Its costly in terms of labour and loads of cement / sand. But very effective at changing a building appearance and modernising it.

    upload_2019-11-14_9-26-12.jpeg

    upload_2019-11-14_9-26-25.jpeg
     
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  11. Marg4000

    Marg4000 Well-Known Member

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    I would:
    1 Fix/replace the kitchen bench
    2 Repair the back verandah
    3 Demolish the sound proof room (limited appeal) blocking one of the garages. More tenants will want a two-car garage.
     
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  12. Paul@PAS

    [email protected] Tax, Accounting + SMSF + All things Property Tax Business Plus Member

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    Yep ...The splashback tiles may need to go as part of the bench. Same with tapware. Just your basic chrome set. Consider install of a shed for the pool stuff etc.
    I would fill in the bird bath near pool and pave it to match existing pavers. Trip hazard !!
    Maybe consider replace side fence with colourbond. Looks like its had its day.

    Nice place. I woudnt render it for now.
     
  13. Damarcus11

    Damarcus11 Well-Known Member

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    Thank you everyone for all of the helpful feedback. So I've just received the building inspection repirt which stated that the front and back balcony are both unsafe.

    I am extending the building check date, and asking a builder for a quote fpr demolishing both balconies, and sealing up the walls.

    Does anyone have an estimate about how much this will cost? And is is standard procesd to renegotiate the sale price with the current owners to take the required renovations into account?
     
  14. wylie

    wylie Moderator Staff Member

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    I would think the cost of closing up the walls and making good the brickwork and swapping out doors for windows will cost a lot. Why not replace the small balconies? People in Brisbane want outdoor areas to sit and watch the world go by without carrying a cup of coffee down the stairs to sit in the yard.

    I think you will devalue the house by removing them so I’d get quotes to replace or repair and renegotiate the offer price (or move on to the next one).
     
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  15. Joynz

    Joynz Well-Known Member

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    I think that might be a fire pit rather than a bird bath?
     
  16. Damarcus11

    Damarcus11 Well-Known Member

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    This is the building report. Are the cracks in the bricks standard for a house of this age, or should I definitely get an engineer to look at it?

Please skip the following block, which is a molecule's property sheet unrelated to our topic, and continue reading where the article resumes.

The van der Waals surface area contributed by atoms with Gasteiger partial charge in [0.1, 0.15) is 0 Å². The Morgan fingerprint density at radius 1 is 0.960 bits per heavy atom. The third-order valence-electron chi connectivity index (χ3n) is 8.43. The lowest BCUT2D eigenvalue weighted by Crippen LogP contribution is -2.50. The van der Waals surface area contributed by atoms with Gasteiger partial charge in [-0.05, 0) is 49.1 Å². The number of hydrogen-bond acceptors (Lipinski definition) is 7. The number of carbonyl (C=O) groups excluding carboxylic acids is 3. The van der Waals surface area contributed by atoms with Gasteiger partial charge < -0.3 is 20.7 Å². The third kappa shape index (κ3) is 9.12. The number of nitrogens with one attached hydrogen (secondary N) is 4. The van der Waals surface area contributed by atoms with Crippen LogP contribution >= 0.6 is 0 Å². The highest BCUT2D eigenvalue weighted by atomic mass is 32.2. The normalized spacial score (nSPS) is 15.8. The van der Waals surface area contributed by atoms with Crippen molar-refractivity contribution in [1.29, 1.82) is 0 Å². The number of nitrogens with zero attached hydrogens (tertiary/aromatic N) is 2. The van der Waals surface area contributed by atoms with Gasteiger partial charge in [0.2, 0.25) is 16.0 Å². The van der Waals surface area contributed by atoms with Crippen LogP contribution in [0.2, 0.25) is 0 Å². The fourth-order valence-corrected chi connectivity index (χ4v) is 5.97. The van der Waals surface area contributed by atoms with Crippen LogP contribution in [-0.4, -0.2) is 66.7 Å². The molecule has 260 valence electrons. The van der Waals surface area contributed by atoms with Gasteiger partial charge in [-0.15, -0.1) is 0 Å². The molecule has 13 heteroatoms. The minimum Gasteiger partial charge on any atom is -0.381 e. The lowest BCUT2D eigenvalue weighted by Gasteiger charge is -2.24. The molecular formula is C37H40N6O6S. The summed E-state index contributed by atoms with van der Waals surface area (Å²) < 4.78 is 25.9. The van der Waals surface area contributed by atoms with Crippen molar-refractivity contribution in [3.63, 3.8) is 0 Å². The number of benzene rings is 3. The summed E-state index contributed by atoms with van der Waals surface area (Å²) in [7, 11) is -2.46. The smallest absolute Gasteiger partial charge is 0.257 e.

Attached Files:

  17. Scott No Mates

    Scott No Mates Well-Known Member

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    Other than the obvious reasons on the rear balcony what is unsafe (handrails)?

    Is it also a structural issue on the front balcony?

    Would a replacement timber balcony cut it as a replacement?
     
  18. Damarcus11

    Damarcus11 Well-Known Member

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    I would certainly accept a wooden balcony.

    I'm not sure if the inspector was engaging in hyperbole, but he gave the impression both were totally stuffed. This is my first investment property so I'm not sure how serious the issues are by just looking at the report, I was relying solely on the his words.
     
  19. Scott No Mates

    Scott No Mates Well-Known Member

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    Just looked at the building report, some serious issues caused by rust to the balconies, reo looks too close to the surface and is failing.

    A couple of comments regarding restricting the window openings, does that apply to houses in Qld or only to apartments as per the other states?

    Inspector noted that the ground floor had below standard ceiling height, a big concern if you want to use the room as a habitable room.
     
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  20. Damarcus11

    Damarcus11 Well-Known Member

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    As far as I know we will have to fix the windows. But that can be done quite cheaply. Would the legal height be an issue when renting out to a tenant? Or does it just impact how we can advertise the house?